Karla's SPD Journey: A Family Affair

This whole thing really started when *I* was little. I had so many issues as a child that no one REALLY picked up on...

  • I hated clothing- especially socks, shoes and shirts.

  • I had a speech problem and went to the school speech therapist for treatment.

  • I struggled in math so I was pulled out for tutoring.

  • I had a problem with noise - my mom said I cried every time a firework would go off for 4th of July.

  • I hated the sound of my own mother's voice. (she is a VERY loud talker and laugher). 

  • I hated the sound of laughter.

  • I hated crowds.

  • I HATED hugs and kisses.

  • Even the thought of school gave me a stomachache.

  • I gagged when I brushed my teeth, toothpaste was "too spicy".

  • I hated meat (and still do).

  • I could never wear dresses or jewelry.

  • I would get very hyper and never shut up when family would come over.

  • I had one friend all thru middle school and high school.

  • Having my hair tied up HURT my head.

  • Having my finger nails cut HURT.

  • I would and still do get headaches from the TV and computer screen or headlights on cars.

  • I can hardly listen to music - the sound of hissing that no one else seems to hear but me - the sound of a high hat drives me crazy.

  • Fluorescent light hurt my eyes and ears in school. I often would put my head on my desk and cry.

  • Baths ALWAYS felt too hot.

  • Ketchup and mustard are too strong for my tongue. (LOL)

  • Certain sounds bother me so much that I could hit or throw whatever it is that's making the sound- someone laughing, someone's voice, certain music, a baby crying, someone screaming...

But I somehow have made it to an adult.

I'm VERY anti-social. Unless it's one on one. I NEVER went to one party and only a few concerts in high school.

It wasn't until my daughter started HATING socks that I said to myself- "hey, whatever- I was the same way when I was little", just joking about it and blowing it off. Then came shoes and certain shirts and "those" pants.... I still thought that I could deal with a few quirks.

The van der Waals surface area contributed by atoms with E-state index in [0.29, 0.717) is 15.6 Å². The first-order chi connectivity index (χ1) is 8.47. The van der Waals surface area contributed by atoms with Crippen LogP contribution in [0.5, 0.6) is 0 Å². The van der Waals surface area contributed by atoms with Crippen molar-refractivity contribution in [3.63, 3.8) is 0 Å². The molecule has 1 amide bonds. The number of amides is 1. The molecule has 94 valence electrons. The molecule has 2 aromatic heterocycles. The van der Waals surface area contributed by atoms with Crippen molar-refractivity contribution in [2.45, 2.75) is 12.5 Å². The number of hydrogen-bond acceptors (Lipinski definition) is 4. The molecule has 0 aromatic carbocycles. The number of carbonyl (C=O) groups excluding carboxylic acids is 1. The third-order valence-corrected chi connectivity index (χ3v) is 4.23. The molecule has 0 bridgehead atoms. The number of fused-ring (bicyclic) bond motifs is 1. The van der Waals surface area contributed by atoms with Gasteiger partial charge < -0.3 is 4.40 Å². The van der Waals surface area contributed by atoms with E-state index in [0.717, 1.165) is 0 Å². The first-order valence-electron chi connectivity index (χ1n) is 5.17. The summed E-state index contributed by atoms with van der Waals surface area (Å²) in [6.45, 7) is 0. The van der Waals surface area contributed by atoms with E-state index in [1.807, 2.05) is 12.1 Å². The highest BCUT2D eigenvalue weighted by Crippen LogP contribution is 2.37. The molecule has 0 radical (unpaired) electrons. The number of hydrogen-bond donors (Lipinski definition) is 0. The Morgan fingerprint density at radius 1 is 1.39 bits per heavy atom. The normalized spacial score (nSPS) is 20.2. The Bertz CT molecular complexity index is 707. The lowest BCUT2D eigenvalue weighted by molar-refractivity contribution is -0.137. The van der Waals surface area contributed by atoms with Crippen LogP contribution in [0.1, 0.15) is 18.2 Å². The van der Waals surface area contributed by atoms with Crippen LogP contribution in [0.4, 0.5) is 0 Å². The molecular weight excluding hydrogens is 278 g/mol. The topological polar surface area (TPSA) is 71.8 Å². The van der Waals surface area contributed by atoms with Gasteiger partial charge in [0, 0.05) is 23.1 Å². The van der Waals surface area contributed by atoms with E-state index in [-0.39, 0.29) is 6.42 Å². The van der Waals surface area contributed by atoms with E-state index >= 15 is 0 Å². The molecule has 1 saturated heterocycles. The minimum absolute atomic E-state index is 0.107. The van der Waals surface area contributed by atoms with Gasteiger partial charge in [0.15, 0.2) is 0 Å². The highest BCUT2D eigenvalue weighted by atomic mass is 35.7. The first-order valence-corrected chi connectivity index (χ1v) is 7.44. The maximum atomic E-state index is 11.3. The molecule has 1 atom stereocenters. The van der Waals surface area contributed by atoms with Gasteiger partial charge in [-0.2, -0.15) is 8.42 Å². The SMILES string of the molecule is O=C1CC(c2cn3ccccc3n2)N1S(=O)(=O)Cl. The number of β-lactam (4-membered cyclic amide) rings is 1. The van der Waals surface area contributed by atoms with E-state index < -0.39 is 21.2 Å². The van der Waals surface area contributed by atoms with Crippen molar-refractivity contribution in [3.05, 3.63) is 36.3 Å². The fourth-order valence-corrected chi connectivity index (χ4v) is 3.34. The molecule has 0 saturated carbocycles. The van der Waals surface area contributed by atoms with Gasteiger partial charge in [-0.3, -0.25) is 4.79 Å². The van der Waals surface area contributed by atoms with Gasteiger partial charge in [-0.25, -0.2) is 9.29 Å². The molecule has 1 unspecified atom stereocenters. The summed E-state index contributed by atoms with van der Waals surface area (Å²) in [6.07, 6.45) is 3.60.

Well... we moved and then preschool let out for summer (too much change for an SPD 4 yr. old) She went into full blown sensory overload like nothing I had ever seen.

Now instead of a few things bothering her - ALL clothing bothered her. And by all, I mean ALL. Her underwear was a big one.

Smells started bothering her, even flip flops... I didn't know what to do. She cried and screamed and yelled ALL day long. She was so angry- all the time. I told my friend that I didn't think it was normal for a child to spend the majority of their day THIS angry and frustrated. She was sitting in the corner of her room crying- naked.

So, I went on line and googled "kids who won't get dressed", or something like that. A ton of things came up but one father had written on a message board about his daughter and all her extreme fits. Another father wrote back and mentioned SI. That was the 1st time I heard/read about SPD.

Then some how (God) I was sent to this web site and I was literally screaming "OH MY GOSH!!! This is my kid! This is ME!" I felt relief and disbelief and sadness all at the same time. I felt like finally we had an answer. I felt like this couldn't be happening. And then I felt the guilt of ALL the times I had punished my poor baby for things she couldn't help!

I printed up the SPD Symptom Checklist and filled it out- I called the Dr. in tears. She said to wrap her in a blanket and come on down. I did and she referred her to an Occupational Therapist- the Dr. had heard of SPD! (Thank God)